Symptoms, Diagnosis, and Treatment
Multiple sclerosis is an autoimmune disorder that affects the central nervous system. While MS comes with a wide range of potentially debilitating symptoms, there are MS treatments available to slow the progression of the disease and improve quality of life.
What is Multiple Sclerosis?
Multiple sclerosis (MS) is a chronic condition that causes inflammation and damage to the nerve fibers in the brain and spinal cord. Like those with other autoimmune disorders, people with multiple sclerosis have an immune system that mistakenly attacks healthy cells.
The cause of MS isn’t fully understood, but medical experts believe there may be environmental factors that increase your risk of developing multiple sclerosis. There is research to suggest a link between the Epstein-Barr virus and MS, as well as low vitamin D levels. Lower levels of sunlight are also thought to increase your risk.
Family history may also play a role in the development of MS. Specifically certain gene mutations in the HLA gene cluster may be inheritable. According to one study, 15-20% of MS patients have a reported family history of multiple sclerosis.1
Symptoms of Multiple Sclerosis
Symptoms of multiple sclerosis vary depending on the individual and can be mild to more severe. Common symptoms of MS include:
- Fine motor problems
- Loss of balance or dizziness
- Numbness and tingling in the limbs
- Difficulty swallowing or speaking
- Muscle stiffness or spasms
- Memory problems and trouble concentrating
- Blurred and double vision
- Fatigue and limb weakness
- Depression and mood irregularities
MS symptoms don’t progress in a specific order. However, it is common for early symptoms of MS to include vision problems and numbness and tingling. When this combination of symptoms occurs for the first time, it is called clinically isolated syndrome (CIS). Symptoms are a result of the immune system attacking the myelin covering on the nerve cells in the brain and spine.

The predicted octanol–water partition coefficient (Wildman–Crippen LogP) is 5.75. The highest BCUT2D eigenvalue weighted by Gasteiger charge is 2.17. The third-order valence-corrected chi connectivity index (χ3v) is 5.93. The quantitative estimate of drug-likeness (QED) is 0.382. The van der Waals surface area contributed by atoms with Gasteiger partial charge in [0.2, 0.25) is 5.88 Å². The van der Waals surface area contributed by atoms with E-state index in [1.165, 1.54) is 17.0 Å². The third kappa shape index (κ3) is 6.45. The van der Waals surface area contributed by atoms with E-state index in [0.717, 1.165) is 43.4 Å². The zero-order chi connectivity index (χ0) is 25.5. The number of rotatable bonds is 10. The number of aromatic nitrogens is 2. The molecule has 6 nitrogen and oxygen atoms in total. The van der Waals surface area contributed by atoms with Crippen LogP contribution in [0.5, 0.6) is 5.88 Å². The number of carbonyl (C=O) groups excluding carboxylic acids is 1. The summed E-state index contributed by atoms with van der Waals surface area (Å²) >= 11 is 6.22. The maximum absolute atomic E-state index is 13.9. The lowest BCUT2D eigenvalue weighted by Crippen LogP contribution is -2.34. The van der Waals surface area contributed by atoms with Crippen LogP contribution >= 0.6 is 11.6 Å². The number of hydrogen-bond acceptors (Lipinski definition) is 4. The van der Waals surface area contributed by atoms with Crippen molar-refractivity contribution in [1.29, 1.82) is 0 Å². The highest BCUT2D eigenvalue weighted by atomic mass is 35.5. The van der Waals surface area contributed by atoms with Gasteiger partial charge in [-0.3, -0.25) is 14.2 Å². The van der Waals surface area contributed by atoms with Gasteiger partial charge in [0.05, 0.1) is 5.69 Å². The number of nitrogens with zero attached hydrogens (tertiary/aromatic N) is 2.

CIS doesn’t confirm an MS diagnosis. While CIS and MS may appear at the same time, an MS diagnosis may be made when a person has had more than a single CIS episode.2
Receiving a MS diagnosis can be challenging. That’s because many MS symptoms are similar to those of other conditions. Your provider will likely complete a medical exam and go over your history and symptoms before completing tests to help confirm a multiple sclerosis diagnosis. These may include:
Magnetic Resonance Imaging (MRI) – Magnetic waves can create an image of the brain and spinal cord and potentially capture signs of MS, including damaged white matter
Blood Tests – Blood samples can be collected and used to rule out other conditions that could be causing symptoms
Lumbar Puncture/Spinal Tap – A small amount of fluid is collected from the spine (cerebrospinal fluid). Antibodies in the fluid can be indicative of multiple sclerosis.
Evoked Potential Tests – These tests confirm how nerves respond to stimuli and can identify nerve dysfunction associated with MS
Treating Multiple Sclerosis
There isn’t a cure for multiple sclerosis, but thanks to medical advancement and innovation, patients with an MS diagnosis have several options available to them to manage symptoms and slow disease progression. MS treatments may include a combination of medications, physical therapy, speech therapy, and psychological support.
MS medications include anti-inflammatories and pain reducers to help manage symptoms. Infused medications are also commonly prescribed to prevent disease progression. Infusible medications for MS include OCREVUS® and TYSABRI®. Both medications may help reduce relapses in those with Relapsing MS (RMS). OCREVUS is also prescribed to slow disease progression those with Primary progressive multiple sclerosis (PPMS).
Your provider will work with you to create a MS treatment plan that works best for you.
Get Started with Infusion Therapy
Multiple Sclerosis Management
If you have recently received an MS diagnosis, you are not alone. Advancements in MS treatments means multiple sclerosis life expectancy is similar to those without the disease. Proper MS management can allow for a full, active life.
FlexCare Infusion Centers offers MS infusion therapy in a comfortable environment. If you have been prescribed IV therapy to treat MS, ask your provider about FlexCare Infusion Centers, or have them send us a referral.
For Referring Providers
If you’d like to refer a patient to FlexCare Infusion Centers, complete a referral form and fax or email it to our intake team.
If you have any questions about thyroid eye disease or infusion therapy, contact us directly. We look forward to helping you on your journey to better health.